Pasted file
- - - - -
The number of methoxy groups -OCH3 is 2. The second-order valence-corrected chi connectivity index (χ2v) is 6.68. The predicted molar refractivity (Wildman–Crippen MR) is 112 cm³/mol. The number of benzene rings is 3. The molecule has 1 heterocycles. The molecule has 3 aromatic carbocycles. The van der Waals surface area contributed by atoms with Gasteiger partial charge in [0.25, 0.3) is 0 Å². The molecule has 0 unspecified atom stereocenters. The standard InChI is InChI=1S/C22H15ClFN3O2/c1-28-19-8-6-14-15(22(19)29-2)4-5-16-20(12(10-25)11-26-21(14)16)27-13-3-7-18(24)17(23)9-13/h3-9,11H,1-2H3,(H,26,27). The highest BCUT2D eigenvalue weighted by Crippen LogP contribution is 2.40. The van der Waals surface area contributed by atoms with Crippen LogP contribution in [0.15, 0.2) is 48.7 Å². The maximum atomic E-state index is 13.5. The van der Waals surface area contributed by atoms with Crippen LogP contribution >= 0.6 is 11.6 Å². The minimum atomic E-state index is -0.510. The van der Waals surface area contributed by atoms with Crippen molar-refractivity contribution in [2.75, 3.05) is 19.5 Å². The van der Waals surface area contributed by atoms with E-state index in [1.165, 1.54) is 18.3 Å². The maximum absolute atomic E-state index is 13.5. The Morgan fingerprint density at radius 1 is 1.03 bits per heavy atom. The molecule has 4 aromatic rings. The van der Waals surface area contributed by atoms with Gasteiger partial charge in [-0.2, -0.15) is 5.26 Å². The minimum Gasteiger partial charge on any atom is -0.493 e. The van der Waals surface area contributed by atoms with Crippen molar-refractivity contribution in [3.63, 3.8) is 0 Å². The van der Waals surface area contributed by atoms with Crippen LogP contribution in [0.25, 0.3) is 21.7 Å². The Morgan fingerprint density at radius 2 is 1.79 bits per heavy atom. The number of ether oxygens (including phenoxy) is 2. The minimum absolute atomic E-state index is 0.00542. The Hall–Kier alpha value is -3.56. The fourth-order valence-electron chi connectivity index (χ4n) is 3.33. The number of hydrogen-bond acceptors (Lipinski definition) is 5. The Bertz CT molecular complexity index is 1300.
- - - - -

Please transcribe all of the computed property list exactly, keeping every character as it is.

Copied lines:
The number of methoxy groups -OCH3 is 2. The second-order valence-corrected chi connectivity index (χ2v) is 6.68. The predicted molar refractivity (Wildman–Crippen MR) is 112 cm³/mol. The number of benzene rings is 3. The molecule has 1 heterocycles. The molecule has 3 aromatic carbocycles. The van der Waals surface area contributed by atoms with Gasteiger partial charge in [0.25, 0.3) is 0 Å². The molecule has 0 unspecified atom stereocenters. The standard InChI is InChI=1S/C22H15ClFN3O2/c1-28-19-8-6-14-15(22(19)29-2)4-5-16-20(12(10-25)11-26-21(14)16)27-13-3-7-18(24)17(23)9-13/h3-9,11H,1-2H3,(H,26,27). The highest BCUT2D eigenvalue weighted by Crippen LogP contribution is 2.40. The van der Waals surface area contributed by atoms with Crippen LogP contribution in [0.15, 0.2) is 48.7 Å². The maximum atomic E-state index is 13.5. The van der Waals surface area contributed by atoms with Crippen LogP contribution >= 0.6 is 11.6 Å². The minimum atomic E-state index is -0.510. The van der Waals surface area contributed by atoms with Crippen molar-refractivity contribution in [2.75, 3.05) is 19.5 Å². The van der Waals surface area contributed by atoms with E-state index in [1.165, 1.54) is 18.3 Å². The maximum absolute atomic E-state index is 13.5. The Morgan fingerprint density at radius 1 is 1.03 bits per heavy atom. The molecule has 4 aromatic rings. The van der Waals surface area contributed by atoms with Gasteiger partial charge in [-0.2, -0.15) is 5.26 Å². The minimum Gasteiger partial charge on any atom is -0.493 e. The van der Waals surface area contributed by atoms with Crippen molar-refractivity contribution in [3.63, 3.8) is 0 Å². The van der Waals surface area contributed by atoms with Crippen LogP contribution in [0.25, 0.3) is 21.7 Å². The Morgan fingerprint density at radius 2 is 1.79 bits per heavy atom. The number of ether oxygens (including phenoxy) is 2. The minimum absolute atomic E-state index is 0.00542. The Hall–Kier alpha value is -3.56. The fourth-order valence-electron chi connectivity index (χ4n) is 3.33. The number of hydrogen-bond acceptors (Lipinski definition) is 5. The Bertz CT molecular complexity index is 1300.